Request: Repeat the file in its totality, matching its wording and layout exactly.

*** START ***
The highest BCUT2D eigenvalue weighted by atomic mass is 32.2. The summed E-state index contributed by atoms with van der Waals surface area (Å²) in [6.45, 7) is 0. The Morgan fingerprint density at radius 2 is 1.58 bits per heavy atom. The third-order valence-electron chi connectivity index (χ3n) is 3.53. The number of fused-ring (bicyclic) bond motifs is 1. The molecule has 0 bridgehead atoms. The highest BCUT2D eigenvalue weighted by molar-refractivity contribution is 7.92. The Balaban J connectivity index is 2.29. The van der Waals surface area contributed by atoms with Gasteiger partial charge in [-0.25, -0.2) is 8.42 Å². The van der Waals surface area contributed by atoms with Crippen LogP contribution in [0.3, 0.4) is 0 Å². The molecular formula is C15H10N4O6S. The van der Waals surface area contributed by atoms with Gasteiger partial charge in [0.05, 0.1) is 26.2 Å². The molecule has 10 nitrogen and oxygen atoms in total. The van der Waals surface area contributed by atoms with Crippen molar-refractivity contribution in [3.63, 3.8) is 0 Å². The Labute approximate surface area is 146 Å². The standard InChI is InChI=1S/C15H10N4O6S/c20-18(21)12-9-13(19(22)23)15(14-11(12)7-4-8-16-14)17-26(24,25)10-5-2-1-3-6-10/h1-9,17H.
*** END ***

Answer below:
The highest BCUT2D eigenvalue weighted by atomic mass is 32.2. The summed E-state index contributed by atoms with van der Waals surface area (Å²) in [6.45, 7) is 0. The Morgan fingerprint density at radius 2 is 1.58 bits per heavy atom. The third-order valence-electron chi connectivity index (χ3n) is 3.53. The number of fused-ring (bicyclic) bond motifs is 1. The molecule has 0 bridgehead atoms. The highest BCUT2D eigenvalue weighted by molar-refractivity contribution is 7.92. The Balaban J connectivity index is 2.29. The van der Waals surface area contributed by atoms with Gasteiger partial charge in [-0.25, -0.2) is 8.42 Å². The van der Waals surface area contributed by atoms with Crippen LogP contribution in [0.3, 0.4) is 0 Å². The molecular formula is C15H10N4O6S. The van der Waals surface area contributed by atoms with Gasteiger partial charge in [0.05, 0.1) is 26.2 Å². The molecule has 10 nitrogen and oxygen atoms in total. The van der Waals surface area contributed by atoms with Crippen molar-refractivity contribution in [3.63, 3.8) is 0 Å². The Labute approximate surface area is 146 Å². The standard InChI is InChI=1S/C15H10N4O6S/c20-18(21)12-9-13(19(22)23)15(14-11(12)7-4-8-16-14)17-26(24,25)10-5-2-1-3-6-10/h1-9,17H.